The following is a spoiler-free perspective, with the time-shifted viewer in mind.
The Fringe finale brought answers on what you might call "multiple" fronts. It did not feel like it was stretched to meet any expectations. It rounded out a decent first season for its maiden voyage on Fox.
When I first saw the Fringe panel at Comic-Con last year, the crowd was thin and the set-up questionable. I panned it out and came away from the panel thinking it was going to flounder.
Did I miss the mark, or what?
When the series started, we saw FBI Special Agent Olivia Dunham (Anna Torv) come on the scene and right up front she loses her fiancee / FBI co-worker. That is, except for that him-hanging-around-in-her-head thing.
Olivia didn't sit well with me in the beginning but as the show progressed, so did she as we started to see just how she fit into this funny puzzle of science tampering.
Peter Bishop (Joshua Jackson) was the reluctant player in this whole ordeal. From being coerced into coming on board, to having to babysit the father he seemed most reluctant to deal with. It was a tragic scenario for Peter as he had to leave his happy life in the shadows and live a life as a consultant for the FBI, assisting Olivia in wrangling his father, begrudgingly.
In the beginning, Peter was a character that interacted with the stories and the scenes. But was it me or in these last few episodes was Peter less integral in the dialog? Peter was getting on my nerves. I loved his sarcastic whit. I really did... he converses much like I do, but it was almost all he ever did - Throwing out snarky quips for conversational bits. I found myself wishing they'd give more depth to Peter's role in this whole picture in the back 1/2 of the season.
Peter's father, Walter Bishop, is played wonderfully by John Noble. Ah Walter. Talk about a well-meaning loose canon who wasn't exactly connected to the here and now. But I don't think he's nuts. He's just so absorbed in his thinking processes that his preoccupation appears as if he's not quite connected. That and being a science nerd, not being socially well-integrated only seemed to make him nuts. He's forgetful. He's obsessive. But I'm just not sure he was really nuts. And the funny part is that John Noble was just like this at the Fringe panel last year at Comic-Con... rambling with subtle undertones of wise and insightful humor led on by years of experience... or read very well into his role.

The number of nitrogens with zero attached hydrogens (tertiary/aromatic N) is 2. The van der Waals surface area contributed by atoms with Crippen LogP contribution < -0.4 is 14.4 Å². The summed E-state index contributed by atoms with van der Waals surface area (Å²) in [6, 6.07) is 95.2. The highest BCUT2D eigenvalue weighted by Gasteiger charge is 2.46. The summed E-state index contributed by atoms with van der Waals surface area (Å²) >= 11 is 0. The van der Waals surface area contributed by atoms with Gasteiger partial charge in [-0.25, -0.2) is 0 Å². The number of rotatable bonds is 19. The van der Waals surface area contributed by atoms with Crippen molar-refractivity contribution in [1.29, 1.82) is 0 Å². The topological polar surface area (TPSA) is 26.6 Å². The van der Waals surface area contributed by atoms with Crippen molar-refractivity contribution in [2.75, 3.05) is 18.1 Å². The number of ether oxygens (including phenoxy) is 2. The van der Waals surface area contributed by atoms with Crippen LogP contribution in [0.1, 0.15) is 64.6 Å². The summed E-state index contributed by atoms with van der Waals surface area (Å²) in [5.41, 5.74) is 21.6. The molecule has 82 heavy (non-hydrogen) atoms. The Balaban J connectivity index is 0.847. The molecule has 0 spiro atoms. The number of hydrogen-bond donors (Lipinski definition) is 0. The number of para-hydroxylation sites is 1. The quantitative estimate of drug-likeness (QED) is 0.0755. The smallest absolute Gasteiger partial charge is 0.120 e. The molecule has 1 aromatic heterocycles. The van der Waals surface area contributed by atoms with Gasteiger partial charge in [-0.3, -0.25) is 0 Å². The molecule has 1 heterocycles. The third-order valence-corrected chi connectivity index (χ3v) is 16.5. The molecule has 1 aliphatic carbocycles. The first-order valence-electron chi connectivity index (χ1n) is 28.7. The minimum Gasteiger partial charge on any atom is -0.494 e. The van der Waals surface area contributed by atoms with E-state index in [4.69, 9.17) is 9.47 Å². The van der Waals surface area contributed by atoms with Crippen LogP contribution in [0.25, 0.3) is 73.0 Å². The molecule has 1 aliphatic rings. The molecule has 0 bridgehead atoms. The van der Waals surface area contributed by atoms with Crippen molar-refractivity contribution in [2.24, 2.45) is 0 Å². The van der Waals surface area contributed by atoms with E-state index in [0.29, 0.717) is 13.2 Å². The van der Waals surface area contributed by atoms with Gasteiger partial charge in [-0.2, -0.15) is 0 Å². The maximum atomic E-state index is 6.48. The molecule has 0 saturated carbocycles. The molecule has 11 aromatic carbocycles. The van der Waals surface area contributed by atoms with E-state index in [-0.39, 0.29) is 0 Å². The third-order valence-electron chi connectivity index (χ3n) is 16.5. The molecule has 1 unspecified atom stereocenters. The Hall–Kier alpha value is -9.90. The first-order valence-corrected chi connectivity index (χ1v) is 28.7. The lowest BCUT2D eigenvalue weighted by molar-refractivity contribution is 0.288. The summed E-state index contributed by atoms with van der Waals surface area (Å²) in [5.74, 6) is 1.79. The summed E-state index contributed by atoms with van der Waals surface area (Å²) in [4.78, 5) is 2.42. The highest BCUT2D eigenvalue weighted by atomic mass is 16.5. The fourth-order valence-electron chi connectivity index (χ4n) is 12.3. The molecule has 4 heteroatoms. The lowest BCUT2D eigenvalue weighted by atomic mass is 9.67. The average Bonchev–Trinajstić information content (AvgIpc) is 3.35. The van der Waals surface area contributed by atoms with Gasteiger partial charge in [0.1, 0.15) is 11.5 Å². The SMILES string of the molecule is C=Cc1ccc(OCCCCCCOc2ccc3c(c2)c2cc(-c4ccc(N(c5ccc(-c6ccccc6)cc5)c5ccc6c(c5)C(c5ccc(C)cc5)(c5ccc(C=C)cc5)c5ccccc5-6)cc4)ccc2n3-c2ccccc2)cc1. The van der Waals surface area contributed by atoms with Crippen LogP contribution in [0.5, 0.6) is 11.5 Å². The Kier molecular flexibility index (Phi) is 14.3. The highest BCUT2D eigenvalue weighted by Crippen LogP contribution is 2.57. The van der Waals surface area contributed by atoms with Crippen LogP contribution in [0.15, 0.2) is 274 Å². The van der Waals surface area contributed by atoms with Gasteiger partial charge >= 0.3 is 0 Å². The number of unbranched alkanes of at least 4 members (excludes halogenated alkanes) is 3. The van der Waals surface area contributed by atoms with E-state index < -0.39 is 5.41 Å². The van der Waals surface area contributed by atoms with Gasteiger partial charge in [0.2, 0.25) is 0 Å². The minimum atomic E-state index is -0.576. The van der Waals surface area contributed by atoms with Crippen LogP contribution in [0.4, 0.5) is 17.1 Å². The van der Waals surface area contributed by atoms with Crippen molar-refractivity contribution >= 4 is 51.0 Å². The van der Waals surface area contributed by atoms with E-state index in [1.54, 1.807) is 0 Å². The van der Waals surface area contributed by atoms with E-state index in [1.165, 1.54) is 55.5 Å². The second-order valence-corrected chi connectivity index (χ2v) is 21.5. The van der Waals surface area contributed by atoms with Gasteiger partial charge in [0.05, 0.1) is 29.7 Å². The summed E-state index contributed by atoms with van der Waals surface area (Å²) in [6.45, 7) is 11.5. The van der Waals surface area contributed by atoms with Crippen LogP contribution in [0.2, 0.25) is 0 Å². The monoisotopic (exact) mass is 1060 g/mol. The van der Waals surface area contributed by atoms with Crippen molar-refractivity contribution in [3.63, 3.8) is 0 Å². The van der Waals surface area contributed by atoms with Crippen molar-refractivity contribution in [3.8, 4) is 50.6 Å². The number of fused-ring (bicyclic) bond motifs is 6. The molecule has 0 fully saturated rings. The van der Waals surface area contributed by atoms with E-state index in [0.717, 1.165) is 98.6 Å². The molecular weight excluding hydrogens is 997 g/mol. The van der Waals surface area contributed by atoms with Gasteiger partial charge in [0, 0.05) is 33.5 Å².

Walter is a hoot, with his intermittent inappropriate flatulence to his urges for sugar-laden cereals from yesteryear. We've also watched Walter grow and become a working part of the team. Albeit, in his own special way. He has a cow you know! No, really, a cow. Everyone needs a pet.
This nice part is seeing the father-son bond grow with time, as Peter and Walter are slowly coming together understanding each other more and more.
Then the man in charge of this whole thing, Homeland Security Agent Phillip Broyles (Lance Reddick), leads the team as they investigate these patterns.
He's gone from the stoic leader of this rag-tag group of feds and become the stoic leader of this ragtag team that has learned to work together as the season progressed. But now, he's more forgiving and lenient with Olivia's requests unless he has orders that come from high in the scheme of the government.
The rest of the cast is just, well, the rest of the cast that helped or hindered our mystery-chasing good guys.
In the finale, it all comes together. Through different channels the group learns about the deja vu of it all.
And, Olivia gets what she wants with regards to both David Jones and William Bell while we are left with something that's not necessarily a cliff hanger, but one heck of a daring cliff dangler!
I cannot wait to see it all start up again for season 2. Bring it Abrams, bring it.
How do you feel the show has evolved? Does it merit the 2nd season it's been given? How long do you think it will keep this up? Keep in mind that though this article is technically spoiler free, the comments may very well not be!
You've been warned.